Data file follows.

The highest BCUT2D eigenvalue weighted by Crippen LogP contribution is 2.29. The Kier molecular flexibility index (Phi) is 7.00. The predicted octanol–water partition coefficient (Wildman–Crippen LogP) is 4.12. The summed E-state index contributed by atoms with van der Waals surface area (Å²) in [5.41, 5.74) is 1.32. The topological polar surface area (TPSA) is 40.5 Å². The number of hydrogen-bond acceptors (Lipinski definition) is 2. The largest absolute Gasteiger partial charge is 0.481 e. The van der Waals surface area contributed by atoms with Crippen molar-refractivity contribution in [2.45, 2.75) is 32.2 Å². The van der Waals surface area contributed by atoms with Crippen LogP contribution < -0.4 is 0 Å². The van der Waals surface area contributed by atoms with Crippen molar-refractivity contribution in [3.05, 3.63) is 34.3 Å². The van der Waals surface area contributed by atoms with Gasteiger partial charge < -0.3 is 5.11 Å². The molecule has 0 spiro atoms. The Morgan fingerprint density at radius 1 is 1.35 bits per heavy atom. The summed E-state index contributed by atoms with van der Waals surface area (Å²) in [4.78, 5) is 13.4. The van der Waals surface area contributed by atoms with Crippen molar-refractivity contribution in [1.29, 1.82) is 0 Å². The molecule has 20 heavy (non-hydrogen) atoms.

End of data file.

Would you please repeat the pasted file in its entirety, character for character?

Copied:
The highest BCUT2D eigenvalue weighted by Crippen LogP contribution is 2.29. The Kier molecular flexibility index (Phi) is 7.00. The predicted octanol–water partition coefficient (Wildman–Crippen LogP) is 4.12. The summed E-state index contributed by atoms with van der Waals surface area (Å²) in [5.41, 5.74) is 1.32. The topological polar surface area (TPSA) is 40.5 Å². The number of hydrogen-bond acceptors (Lipinski definition) is 2. The largest absolute Gasteiger partial charge is 0.481 e. The van der Waals surface area contributed by atoms with Crippen molar-refractivity contribution in [2.45, 2.75) is 32.2 Å². The van der Waals surface area contributed by atoms with Crippen LogP contribution < -0.4 is 0 Å². The van der Waals surface area contributed by atoms with Crippen molar-refractivity contribution in [3.05, 3.63) is 34.3 Å². The van der Waals surface area contributed by atoms with Gasteiger partial charge < -0.3 is 5.11 Å². The molecule has 0 spiro atoms. The Morgan fingerprint density at radius 1 is 1.35 bits per heavy atom. The summed E-state index contributed by atoms with van der Waals surface area (Å²) in [4.78, 5) is 13.4. The van der Waals surface area contributed by atoms with Crippen molar-refractivity contribution in [1.29, 1.82) is 0 Å². The molecule has 20 heavy (non-hydrogen) atoms.